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Upon completion of the chapter, the reader will be able to:

  1. Compare and contrast clinical presentations of various nose, mouth, and throat disorders.

  2. Identify common medications that cause xerostomia and sialorrhea.

  3. Evaluate when pharmacologic treatment is necessary for treatment of nose, mouth, and throat disorders.

  4. Compare and contrast the mechanisms of action of common medications used to treat nose, mouth, and throat disorders.

  5. Develop a treatment plan, including nonpharmacologic and pharmacologic interventions, for the treatment of nose, mouth, and throat disorders.

  6. Educate patients about nose, mouth, and throat disorders and the pharmacologic and nonpharmacologic therapies used to treat them.

  7. Create a monitoring plan for treatment of nose, mouth, and throat disorders.



Allergic rhinitis refers to inflammation of the nasal mucous membrane when exposed to allergens. In contrast, nonallergic rhinitis (NAR) refers to a condition of chronic symptoms of nasal congestion and rhinorrhea, unrelated to a specific allergen.1 Symptoms may be constant or may only present for a brief period of time. Symptoms may develop and resolve year-round. NAR can be divided into acute rhinitis, chronic rhinitis, atrophic rhinitis, and vasomotor rhinitis. NAR was previously referred to as nonallergic vasomotor or vasomotor rhinitis but was renamed because of a lack of evidence showing a vascular origin. The pathophysiology of NAR is complex and mainly unknown.

Epidemiology and Etiology

NAR is thought to be associated with dysregulation of sympathetic, parasympathetic, and nociceptive nerves innervating the nasal mucosa. Rhinitis affects roughly 20% of the population of industrialized countries.2 Annual healthcare costs for this average $1.9 billion in the United States. Symptoms occur most commonly between 30 and 60 years of age and affect women more than men.2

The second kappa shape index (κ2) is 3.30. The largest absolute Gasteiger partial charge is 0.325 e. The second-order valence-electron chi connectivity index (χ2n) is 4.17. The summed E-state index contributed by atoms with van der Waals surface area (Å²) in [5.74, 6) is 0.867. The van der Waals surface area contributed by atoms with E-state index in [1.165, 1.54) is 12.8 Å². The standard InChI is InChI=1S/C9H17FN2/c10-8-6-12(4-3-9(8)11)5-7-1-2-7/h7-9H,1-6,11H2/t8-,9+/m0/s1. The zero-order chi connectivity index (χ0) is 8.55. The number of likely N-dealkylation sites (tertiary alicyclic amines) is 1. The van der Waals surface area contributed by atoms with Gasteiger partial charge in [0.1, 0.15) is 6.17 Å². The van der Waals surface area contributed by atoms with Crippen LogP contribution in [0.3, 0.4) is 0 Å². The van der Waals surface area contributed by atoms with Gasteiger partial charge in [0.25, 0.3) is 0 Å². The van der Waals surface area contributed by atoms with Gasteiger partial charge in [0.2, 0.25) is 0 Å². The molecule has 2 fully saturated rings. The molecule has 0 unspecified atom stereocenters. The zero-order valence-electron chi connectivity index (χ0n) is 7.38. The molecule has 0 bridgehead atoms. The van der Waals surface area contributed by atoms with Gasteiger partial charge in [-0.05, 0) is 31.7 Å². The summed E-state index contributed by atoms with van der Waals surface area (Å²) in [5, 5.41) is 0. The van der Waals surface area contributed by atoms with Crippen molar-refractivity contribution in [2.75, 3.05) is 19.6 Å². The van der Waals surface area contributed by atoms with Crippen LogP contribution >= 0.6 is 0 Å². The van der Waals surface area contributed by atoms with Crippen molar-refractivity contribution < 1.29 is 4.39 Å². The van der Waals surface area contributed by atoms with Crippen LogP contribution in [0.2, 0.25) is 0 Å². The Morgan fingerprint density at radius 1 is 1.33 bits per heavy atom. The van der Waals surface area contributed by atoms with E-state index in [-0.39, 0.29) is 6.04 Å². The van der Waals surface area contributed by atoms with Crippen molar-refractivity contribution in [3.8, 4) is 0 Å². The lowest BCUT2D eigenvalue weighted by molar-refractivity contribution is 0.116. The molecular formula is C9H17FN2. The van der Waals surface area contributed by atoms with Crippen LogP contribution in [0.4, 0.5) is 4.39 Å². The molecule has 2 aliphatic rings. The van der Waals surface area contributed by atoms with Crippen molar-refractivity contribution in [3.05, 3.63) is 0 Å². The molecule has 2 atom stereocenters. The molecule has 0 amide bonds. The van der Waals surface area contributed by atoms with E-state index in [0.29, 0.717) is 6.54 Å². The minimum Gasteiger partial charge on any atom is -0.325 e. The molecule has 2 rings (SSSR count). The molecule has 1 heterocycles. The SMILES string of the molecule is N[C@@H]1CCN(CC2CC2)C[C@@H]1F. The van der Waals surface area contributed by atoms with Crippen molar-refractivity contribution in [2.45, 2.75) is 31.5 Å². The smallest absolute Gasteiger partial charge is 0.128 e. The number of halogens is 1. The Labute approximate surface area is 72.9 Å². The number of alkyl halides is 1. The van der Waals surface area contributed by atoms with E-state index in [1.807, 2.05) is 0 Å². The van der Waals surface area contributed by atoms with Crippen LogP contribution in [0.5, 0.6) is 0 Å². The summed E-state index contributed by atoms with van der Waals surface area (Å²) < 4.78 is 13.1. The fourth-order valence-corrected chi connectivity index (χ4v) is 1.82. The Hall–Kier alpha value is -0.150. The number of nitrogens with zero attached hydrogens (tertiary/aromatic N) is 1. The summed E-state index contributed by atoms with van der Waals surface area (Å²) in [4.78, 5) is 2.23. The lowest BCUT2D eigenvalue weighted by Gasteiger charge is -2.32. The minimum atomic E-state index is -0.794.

Clinical Presentation and Diagnosis

image NAR is clinically diagnosed by performing a complete medical history, physical examination, and diagnostic testing to rule out other possibilities.3 The most important factor in attaining a proper diagnosis of NAR is a comprehensive medical history and complete physical. Common symptoms that present with both allergic rhinitis (see Chapter 65) and NAR are headache, facial pressure, postnasal drip, coughing, and throat clearing.3-5 Environmental triggers may also affect NAR, such as strong odors, cold air exposure, alcohol, tobacco smoke, and/or spicy foods to name a few.6 If a skin test is performed, patients will typically have a negative skin test and serum antibodies for relevant allergens.6


Desired Outcomes

Minimize or prevent symptoms and prevent long-term complications.

General Approach to Treatment

The best overall treatment of NAR is the avoidance of an identified trigger while utilizing medical therapy as an adjunct option. Management of NAR first requires educating the patient ...

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